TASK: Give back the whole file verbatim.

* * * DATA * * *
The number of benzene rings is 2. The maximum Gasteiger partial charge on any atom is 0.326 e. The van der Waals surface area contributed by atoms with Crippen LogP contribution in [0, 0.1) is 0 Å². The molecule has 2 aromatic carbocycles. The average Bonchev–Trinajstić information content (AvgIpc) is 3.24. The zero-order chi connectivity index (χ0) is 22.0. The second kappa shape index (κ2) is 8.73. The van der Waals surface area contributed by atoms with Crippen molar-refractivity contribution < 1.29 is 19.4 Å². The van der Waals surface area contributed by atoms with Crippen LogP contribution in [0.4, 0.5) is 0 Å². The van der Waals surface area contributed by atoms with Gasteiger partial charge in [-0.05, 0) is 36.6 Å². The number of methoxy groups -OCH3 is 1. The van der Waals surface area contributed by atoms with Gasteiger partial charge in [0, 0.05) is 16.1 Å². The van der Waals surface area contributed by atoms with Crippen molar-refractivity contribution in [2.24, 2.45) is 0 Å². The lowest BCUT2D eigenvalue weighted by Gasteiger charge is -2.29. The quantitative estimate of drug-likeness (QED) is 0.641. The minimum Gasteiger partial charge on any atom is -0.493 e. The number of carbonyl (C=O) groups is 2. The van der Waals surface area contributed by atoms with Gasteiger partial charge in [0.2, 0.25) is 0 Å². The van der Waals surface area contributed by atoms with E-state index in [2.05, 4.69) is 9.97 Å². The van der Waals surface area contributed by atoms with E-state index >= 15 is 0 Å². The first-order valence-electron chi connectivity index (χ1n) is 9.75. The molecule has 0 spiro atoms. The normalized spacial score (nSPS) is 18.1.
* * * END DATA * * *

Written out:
The number of benzene rings is 2. The maximum Gasteiger partial charge on any atom is 0.326 e. The van der Waals surface area contributed by atoms with Crippen LogP contribution in [0, 0.1) is 0 Å². The molecule has 2 aromatic carbocycles. The average Bonchev–Trinajstić information content (AvgIpc) is 3.24. The zero-order chi connectivity index (χ0) is 22.0. The second kappa shape index (κ2) is 8.73. The van der Waals surface area contributed by atoms with Crippen molar-refractivity contribution < 1.29 is 19.4 Å². The van der Waals surface area contributed by atoms with Crippen LogP contribution in [0.4, 0.5) is 0 Å². The van der Waals surface area contributed by atoms with Gasteiger partial charge in [-0.05, 0) is 36.6 Å². The number of methoxy groups -OCH3 is 1. The van der Waals surface area contributed by atoms with Gasteiger partial charge in [0, 0.05) is 16.1 Å². The van der Waals surface area contributed by atoms with Crippen molar-refractivity contribution in [2.24, 2.45) is 0 Å². The lowest BCUT2D eigenvalue weighted by Gasteiger charge is -2.29. The quantitative estimate of drug-likeness (QED) is 0.641. The minimum Gasteiger partial charge on any atom is -0.493 e. The number of carbonyl (C=O) groups is 2. The van der Waals surface area contributed by atoms with Gasteiger partial charge in [0.2, 0.25) is 0 Å². The van der Waals surface area contributed by atoms with E-state index in [2.05, 4.69) is 9.97 Å². The van der Waals surface area contributed by atoms with E-state index >= 15 is 0 Å². The first-order valence-electron chi connectivity index (χ1n) is 9.75. The molecule has 0 spiro atoms. The normalized spacial score (nSPS) is 18.1.